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1 April 2001 Evidence for Polyphyly in a Species of Linanthus (Polemoniaceae): Convergent Evolution in Self-Fertilizing Taxa
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Sequence data for the ITS region of rDNA provide evidence that Linanthus bicolor, an annual species of western North America, is polyphyletic. A previous study identified two sequence types, distinguished by over 50 fixed nucleotide differences, in populations from different geographical regions. Phylogenetic analysis revealed that the two are not sister taxa and, furthermore, that each represents an independent origin of self-fertilization. The morphological similarity of the two taxa, especially in floral traits, is hypothesized to have resulted from convergent evolution in characters associated with self-fertilization. Morphological and genetic data for populations sampled throughout the range of L. bicolor indicate that these distinct genetic types correspond to intraspecific taxa as currently circumscribed. The molecular evidence for polyphyly of L. bicolor, presence of significant morphological differences between the two taxa, and evidence that they are, to a large extent, reproductively isolated provide a strong rationale for distinguishing them at the level of species. We propose that L. bicolor var. minimus be elevated to species status with the designation, L. minimus.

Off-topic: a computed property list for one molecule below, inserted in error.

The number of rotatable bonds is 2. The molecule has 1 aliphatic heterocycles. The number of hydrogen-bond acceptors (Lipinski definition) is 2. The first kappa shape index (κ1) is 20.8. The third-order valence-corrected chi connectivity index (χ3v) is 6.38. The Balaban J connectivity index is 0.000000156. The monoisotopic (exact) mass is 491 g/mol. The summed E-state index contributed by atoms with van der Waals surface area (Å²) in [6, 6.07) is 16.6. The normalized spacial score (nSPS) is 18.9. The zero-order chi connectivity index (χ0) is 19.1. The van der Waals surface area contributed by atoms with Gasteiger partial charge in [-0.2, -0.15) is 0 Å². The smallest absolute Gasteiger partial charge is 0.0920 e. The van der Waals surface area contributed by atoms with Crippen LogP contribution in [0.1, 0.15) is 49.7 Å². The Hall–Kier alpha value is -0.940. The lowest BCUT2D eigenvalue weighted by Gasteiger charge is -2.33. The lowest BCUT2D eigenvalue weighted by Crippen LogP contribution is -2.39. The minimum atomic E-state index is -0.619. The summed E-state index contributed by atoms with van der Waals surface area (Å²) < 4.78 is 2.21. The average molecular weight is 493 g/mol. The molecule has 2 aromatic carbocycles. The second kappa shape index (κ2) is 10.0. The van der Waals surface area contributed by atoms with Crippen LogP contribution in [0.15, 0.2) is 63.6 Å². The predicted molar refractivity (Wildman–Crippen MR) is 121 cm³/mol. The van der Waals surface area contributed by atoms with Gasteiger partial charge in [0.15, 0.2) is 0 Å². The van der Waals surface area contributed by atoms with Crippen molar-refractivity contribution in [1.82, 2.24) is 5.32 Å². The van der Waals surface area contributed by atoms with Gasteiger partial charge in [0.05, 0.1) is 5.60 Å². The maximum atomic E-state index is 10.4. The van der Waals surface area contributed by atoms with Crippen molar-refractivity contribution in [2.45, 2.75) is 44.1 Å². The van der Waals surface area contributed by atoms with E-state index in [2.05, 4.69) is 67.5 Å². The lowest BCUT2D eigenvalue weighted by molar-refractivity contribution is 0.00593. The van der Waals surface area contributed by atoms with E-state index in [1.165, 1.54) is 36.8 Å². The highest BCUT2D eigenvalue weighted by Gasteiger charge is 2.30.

Communicating Editor: Jeff H. Rettig

Carol Goodwillie and John W. Stiller "Evidence for Polyphyly in a Species of Linanthus (Polemoniaceae): Convergent Evolution in Self-Fertilizing Taxa," Systematic Botany 26(2), 273-282, (1 April 2001).
Published: 1 April 2001

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